NDT honeycomb detection in concrete with ultrasound

Honeycombing can be detected using ultrasonic pulse echo technology. The ease with which it can be detected and the strength of the echoes received depend on how loose the honeycombing is.

Honeycombing that contains more air is easier to detect. It results in stronger echoes. Dense honeycombing, on the other hand, is harder to detect but can also be considered less of a structural issue. 



Loose honeycombing

The first schematic image shows a test block with a V-shaped back wall and honeycombing in its upper left corner.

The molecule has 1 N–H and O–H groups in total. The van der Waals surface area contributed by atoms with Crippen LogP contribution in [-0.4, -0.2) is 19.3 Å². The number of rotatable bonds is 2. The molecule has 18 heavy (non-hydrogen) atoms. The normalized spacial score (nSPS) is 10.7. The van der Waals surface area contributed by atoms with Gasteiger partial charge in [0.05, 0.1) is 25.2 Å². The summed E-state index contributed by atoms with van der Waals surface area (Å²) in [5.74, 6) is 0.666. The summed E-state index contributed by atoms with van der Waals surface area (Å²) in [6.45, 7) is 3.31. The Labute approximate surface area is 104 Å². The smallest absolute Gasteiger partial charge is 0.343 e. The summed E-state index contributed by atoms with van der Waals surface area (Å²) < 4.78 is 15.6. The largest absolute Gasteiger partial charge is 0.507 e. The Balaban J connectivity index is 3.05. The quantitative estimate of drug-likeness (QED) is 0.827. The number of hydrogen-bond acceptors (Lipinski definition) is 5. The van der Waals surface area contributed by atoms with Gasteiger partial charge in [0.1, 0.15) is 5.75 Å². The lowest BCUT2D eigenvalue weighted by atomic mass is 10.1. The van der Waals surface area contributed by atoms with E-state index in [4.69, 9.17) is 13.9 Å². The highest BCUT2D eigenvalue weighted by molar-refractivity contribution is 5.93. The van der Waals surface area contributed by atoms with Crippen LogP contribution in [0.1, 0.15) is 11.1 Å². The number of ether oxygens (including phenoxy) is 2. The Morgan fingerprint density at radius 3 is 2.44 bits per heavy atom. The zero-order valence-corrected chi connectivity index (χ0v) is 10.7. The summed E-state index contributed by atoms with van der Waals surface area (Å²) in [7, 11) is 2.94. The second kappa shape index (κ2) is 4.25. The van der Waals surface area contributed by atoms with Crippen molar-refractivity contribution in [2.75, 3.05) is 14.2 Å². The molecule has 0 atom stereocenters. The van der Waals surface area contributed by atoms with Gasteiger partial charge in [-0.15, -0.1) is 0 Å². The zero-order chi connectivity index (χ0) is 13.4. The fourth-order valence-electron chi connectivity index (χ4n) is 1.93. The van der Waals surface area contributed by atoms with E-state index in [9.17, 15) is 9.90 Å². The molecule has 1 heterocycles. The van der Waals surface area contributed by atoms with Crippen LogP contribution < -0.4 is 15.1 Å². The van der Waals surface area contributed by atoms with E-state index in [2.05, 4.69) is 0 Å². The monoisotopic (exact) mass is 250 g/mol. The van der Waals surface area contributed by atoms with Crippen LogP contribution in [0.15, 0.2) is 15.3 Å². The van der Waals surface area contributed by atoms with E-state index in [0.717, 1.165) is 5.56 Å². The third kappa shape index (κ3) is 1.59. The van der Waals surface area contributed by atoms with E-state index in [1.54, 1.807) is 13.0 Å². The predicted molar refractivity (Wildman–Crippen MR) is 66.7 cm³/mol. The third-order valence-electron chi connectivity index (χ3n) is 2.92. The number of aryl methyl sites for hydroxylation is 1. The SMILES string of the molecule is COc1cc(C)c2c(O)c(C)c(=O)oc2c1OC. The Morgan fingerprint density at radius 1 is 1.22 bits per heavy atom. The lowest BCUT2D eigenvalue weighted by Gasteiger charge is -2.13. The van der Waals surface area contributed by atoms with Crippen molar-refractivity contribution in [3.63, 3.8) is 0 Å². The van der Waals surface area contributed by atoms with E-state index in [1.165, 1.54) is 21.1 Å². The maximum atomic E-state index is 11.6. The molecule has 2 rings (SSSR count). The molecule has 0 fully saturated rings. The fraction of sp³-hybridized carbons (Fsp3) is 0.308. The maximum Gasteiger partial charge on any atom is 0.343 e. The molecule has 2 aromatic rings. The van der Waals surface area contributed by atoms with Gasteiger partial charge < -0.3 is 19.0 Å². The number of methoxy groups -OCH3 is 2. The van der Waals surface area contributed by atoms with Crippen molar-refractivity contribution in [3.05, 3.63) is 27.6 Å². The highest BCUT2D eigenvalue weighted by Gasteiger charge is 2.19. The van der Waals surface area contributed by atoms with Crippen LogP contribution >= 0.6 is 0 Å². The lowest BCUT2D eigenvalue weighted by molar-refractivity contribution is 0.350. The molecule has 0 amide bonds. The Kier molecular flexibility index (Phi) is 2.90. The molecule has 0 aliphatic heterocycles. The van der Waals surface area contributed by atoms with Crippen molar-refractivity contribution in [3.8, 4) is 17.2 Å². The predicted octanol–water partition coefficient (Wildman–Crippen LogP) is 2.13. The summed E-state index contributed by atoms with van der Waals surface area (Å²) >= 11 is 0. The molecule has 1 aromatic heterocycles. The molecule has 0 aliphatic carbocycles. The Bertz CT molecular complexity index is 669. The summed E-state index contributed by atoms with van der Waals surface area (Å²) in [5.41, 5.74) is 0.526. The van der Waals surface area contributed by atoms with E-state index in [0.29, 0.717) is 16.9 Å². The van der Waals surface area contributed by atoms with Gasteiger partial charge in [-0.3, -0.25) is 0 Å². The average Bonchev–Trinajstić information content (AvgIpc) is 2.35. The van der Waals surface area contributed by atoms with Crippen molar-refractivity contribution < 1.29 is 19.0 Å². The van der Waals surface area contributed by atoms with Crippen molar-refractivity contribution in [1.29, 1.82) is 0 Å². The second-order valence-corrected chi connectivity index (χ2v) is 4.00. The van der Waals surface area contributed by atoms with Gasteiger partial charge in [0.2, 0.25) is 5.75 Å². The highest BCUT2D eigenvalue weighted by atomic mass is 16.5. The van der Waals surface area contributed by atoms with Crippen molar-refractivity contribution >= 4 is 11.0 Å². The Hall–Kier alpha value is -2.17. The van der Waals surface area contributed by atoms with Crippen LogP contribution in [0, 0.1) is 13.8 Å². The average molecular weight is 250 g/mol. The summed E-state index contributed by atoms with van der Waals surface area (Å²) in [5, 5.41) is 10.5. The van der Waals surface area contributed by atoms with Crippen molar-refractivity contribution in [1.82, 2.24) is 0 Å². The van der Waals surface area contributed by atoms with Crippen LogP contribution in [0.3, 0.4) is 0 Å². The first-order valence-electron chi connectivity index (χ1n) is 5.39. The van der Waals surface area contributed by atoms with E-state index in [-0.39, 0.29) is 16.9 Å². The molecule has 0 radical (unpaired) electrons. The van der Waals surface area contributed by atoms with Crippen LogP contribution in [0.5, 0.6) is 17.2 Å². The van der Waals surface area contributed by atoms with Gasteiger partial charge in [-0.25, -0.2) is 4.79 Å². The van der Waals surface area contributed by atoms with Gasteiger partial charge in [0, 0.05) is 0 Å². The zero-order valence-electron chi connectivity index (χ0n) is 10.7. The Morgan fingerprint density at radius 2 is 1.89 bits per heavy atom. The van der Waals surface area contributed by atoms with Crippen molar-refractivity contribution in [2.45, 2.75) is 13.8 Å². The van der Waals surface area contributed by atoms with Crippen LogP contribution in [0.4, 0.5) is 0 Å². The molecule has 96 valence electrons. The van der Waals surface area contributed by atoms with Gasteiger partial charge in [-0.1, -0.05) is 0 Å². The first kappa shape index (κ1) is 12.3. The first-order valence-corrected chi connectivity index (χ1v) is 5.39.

On a scan performed on such a test block, the thickness variation of the back wall can be easily identified. The honeycombing is loose in this case, and can be clearly seen at a depth of 13 cm (marked by the cross hairs on the second picture).

Dense honeycombing

In comparison, the second schematic image illustrates a test block of 200 mm thickness. It has an area of densely packed honeycombing.

The only indication on the scan that there is some kind of defect is the deformation of the back wall echo. This 'bulge' originates from the longer sound path of the ultrasonic signal path caused by the object. However, the object itself cannot be seen.